High Performance Camp

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I just came back from the USTA High performance camp in Boca Raton, Fla. Several of the best 11 and 12 year olds from across the country, as well as their primary coaches, were selected to participate, including a student of mine, Brenden Volk. I have a few observations from this experience that I would like to share.

On the positive side ...
The players, as well as the USTA coaches did a great job of putting forth great, all day efforts despite the extreme 105-plus heat index every day. Brenden was a strong performer, and I was proud of his effort.

The USTA national coaches in particular, Kent Kinnear, Andres Pedroso and Mike Sell are true professionals. They are passionate, compassionate, dedicated and attentive to the players. No one here was talking on their cell phone for half the lesson! Brenden and all the other young players had a great time. I think an experience like this can build camaraderie and a sense of unity amongst players, and the national coaches encouraged this team atmosphere.

On the negative side ...
 While the day was well-organized, allowing time for a warm up and cool down with each play period, the execution of these ancillary sessions was poor and this is alarming. Despite the great resources of the facility, including the dedicated services of a full-time trainer and gym, the fitness sessions were poorly, and sometimes incorrectly, explained, haphazardly conducted and not integrated into the play. It is difficult to identify and correct mechanical weakness without first identifying and correcting the players' underlying physical weaknesses and imbalances. This was not addressed with simple functional mobility testing and here is why I use the word "alarming."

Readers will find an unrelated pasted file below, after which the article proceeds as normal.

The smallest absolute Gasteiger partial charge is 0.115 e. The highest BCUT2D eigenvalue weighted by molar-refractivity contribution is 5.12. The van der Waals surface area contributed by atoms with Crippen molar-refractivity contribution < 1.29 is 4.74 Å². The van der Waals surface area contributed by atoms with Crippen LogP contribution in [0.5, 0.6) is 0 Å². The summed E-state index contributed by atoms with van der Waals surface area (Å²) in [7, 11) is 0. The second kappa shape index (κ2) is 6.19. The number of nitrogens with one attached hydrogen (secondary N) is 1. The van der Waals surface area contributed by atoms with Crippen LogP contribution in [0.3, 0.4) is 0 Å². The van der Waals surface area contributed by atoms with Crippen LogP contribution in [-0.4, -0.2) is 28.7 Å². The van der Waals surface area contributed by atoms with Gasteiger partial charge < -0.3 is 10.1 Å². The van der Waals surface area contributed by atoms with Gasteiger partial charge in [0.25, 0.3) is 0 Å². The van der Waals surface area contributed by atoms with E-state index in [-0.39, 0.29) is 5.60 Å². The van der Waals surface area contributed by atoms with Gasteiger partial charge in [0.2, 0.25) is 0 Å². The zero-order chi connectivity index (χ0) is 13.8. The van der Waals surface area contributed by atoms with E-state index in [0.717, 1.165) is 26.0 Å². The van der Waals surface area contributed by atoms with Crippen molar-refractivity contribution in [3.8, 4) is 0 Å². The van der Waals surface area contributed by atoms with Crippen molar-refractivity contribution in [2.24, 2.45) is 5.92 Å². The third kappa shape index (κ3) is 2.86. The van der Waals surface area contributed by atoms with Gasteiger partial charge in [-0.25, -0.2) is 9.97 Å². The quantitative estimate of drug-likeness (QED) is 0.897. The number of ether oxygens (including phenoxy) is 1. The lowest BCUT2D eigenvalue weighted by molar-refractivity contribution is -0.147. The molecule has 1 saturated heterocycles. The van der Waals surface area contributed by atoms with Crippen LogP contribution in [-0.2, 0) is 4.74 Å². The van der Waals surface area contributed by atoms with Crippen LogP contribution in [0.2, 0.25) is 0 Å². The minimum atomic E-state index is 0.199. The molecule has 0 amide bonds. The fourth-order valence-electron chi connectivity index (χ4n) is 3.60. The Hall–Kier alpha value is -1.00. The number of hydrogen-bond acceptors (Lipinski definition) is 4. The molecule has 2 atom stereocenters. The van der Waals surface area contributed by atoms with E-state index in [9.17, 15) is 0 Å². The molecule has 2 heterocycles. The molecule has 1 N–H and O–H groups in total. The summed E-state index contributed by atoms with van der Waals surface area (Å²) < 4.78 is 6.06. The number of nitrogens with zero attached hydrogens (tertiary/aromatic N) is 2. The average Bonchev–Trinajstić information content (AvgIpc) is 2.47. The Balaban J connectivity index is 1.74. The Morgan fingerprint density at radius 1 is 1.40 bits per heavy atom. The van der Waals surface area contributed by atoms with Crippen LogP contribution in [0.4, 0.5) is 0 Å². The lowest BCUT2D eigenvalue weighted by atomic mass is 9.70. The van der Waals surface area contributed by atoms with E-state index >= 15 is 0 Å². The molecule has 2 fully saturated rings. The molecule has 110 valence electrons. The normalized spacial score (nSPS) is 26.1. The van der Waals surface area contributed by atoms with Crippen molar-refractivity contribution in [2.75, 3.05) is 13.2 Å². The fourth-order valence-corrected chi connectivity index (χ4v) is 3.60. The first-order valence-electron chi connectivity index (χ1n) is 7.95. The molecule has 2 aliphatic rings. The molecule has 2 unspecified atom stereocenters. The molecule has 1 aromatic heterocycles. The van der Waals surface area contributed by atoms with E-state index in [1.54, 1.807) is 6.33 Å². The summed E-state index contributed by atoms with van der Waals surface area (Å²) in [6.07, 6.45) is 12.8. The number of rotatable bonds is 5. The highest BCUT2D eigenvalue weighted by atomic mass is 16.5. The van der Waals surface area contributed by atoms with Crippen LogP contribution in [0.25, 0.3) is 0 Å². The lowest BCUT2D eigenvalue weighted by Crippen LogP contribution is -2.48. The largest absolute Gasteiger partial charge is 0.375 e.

If a tennis coach is incompetent, then the result will likely be under performance. If a fitness coach is remiss, the result may be an injury that was not prevented or even worse, promoted! In 11- and 12-year-olds with open skeletal growth plates, these injuries may be serious and permanent. I don't lose sleep over my student's double faults; however, if they get an injury that I could have prevented, then I am concerned.

There was also no discussion about nutrition. I talk about the importance of proper and well-timed nutrition all the time, but I don't have the credibility of the USTA.

Perhaps Brenden would have cut his Sprite consumption down and replenished his glycogen window each day with the USTA reinforcement.

The USTA is an institution, and like most Institutions, it is comprised of people. The coaches here are great, but the system is lacking.

My personal goal as a coach is to develop the best-educated players that I can. I think many players and parents share this ideal, and I am hoping the USTA might consider this a worthwhile goal and expand the scope of its teaching to address these deficiencies.